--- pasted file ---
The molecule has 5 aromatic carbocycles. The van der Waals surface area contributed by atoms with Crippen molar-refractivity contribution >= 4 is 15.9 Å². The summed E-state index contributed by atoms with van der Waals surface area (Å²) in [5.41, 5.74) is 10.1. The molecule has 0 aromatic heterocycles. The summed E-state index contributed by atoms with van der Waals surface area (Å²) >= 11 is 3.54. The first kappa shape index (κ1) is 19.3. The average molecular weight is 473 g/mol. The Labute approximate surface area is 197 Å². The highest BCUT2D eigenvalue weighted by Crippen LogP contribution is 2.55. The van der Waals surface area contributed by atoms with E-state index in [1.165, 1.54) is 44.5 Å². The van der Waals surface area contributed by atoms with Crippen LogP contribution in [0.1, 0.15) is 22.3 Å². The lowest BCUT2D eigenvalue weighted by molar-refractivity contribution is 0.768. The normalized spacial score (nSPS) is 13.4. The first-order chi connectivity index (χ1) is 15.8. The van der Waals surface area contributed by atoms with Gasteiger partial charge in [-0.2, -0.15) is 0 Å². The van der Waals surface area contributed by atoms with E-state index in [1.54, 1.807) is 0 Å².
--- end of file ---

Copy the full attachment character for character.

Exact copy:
The molecule has 5 aromatic carbocycles. The van der Waals surface area contributed by atoms with Crippen molar-refractivity contribution >= 4 is 15.9 Å². The summed E-state index contributed by atoms with van der Waals surface area (Å²) in [5.41, 5.74) is 10.1. The molecule has 0 aromatic heterocycles. The summed E-state index contributed by atoms with van der Waals surface area (Å²) >= 11 is 3.54. The first kappa shape index (κ1) is 19.3. The average molecular weight is 473 g/mol. The Labute approximate surface area is 197 Å². The highest BCUT2D eigenvalue weighted by Crippen LogP contribution is 2.55. The van der Waals surface area contributed by atoms with E-state index in [1.165, 1.54) is 44.5 Å². The van der Waals surface area contributed by atoms with Crippen LogP contribution in [0.1, 0.15) is 22.3 Å². The lowest BCUT2D eigenvalue weighted by molar-refractivity contribution is 0.768. The normalized spacial score (nSPS) is 13.4. The first-order chi connectivity index (χ1) is 15.8. The van der Waals surface area contributed by atoms with Gasteiger partial charge in [-0.2, -0.15) is 0 Å². The van der Waals surface area contributed by atoms with E-state index in [1.54, 1.807) is 0 Å².